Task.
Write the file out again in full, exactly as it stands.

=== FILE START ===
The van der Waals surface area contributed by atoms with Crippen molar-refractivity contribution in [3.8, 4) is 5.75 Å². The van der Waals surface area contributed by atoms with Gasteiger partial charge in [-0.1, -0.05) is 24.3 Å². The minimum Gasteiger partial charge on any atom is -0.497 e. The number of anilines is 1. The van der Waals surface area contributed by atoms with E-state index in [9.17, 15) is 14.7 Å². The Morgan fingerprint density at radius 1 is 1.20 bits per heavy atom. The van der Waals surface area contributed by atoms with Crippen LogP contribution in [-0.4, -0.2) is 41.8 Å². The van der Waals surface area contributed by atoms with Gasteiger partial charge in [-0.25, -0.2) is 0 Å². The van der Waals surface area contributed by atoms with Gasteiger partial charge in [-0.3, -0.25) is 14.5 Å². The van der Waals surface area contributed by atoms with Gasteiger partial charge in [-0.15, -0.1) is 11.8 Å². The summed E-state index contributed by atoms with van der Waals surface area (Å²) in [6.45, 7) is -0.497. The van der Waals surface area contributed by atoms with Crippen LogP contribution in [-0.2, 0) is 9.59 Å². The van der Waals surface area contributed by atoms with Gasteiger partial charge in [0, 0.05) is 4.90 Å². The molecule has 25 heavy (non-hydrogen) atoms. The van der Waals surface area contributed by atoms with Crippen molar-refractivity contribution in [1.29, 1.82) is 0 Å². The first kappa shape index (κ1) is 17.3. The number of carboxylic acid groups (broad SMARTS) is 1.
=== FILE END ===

The van der Waals surface area contributed by atoms with Crippen molar-refractivity contribution in [3.8, 4) is 5.75 Å². The van der Waals surface area contributed by atoms with Gasteiger partial charge in [-0.1, -0.05) is 24.3 Å². The minimum Gasteiger partial charge on any atom is -0.497 e. The number of anilines is 1. The van der Waals surface area contributed by atoms with E-state index in [9.17, 15) is 14.7 Å². The Morgan fingerprint density at radius 1 is 1.20 bits per heavy atom. The van der Waals surface area contributed by atoms with Crippen LogP contribution in [-0.4, -0.2) is 41.8 Å². The van der Waals surface area contributed by atoms with Gasteiger partial charge in [-0.25, -0.2) is 0 Å². The van der Waals surface area contributed by atoms with Gasteiger partial charge in [-0.3, -0.25) is 14.5 Å². The van der Waals surface area contributed by atoms with Gasteiger partial charge in [-0.15, -0.1) is 11.8 Å². The summed E-state index contributed by atoms with van der Waals surface area (Å²) in [6.45, 7) is -0.497. The van der Waals surface area contributed by atoms with Crippen LogP contribution in [-0.2, 0) is 9.59 Å². The van der Waals surface area contributed by atoms with Gasteiger partial charge in [0, 0.05) is 4.90 Å². The molecule has 25 heavy (non-hydrogen) atoms. The van der Waals surface area contributed by atoms with Crippen molar-refractivity contribution in [1.29, 1.82) is 0 Å². The first kappa shape index (κ1) is 17.3. The number of carboxylic acid groups (broad SMARTS) is 1.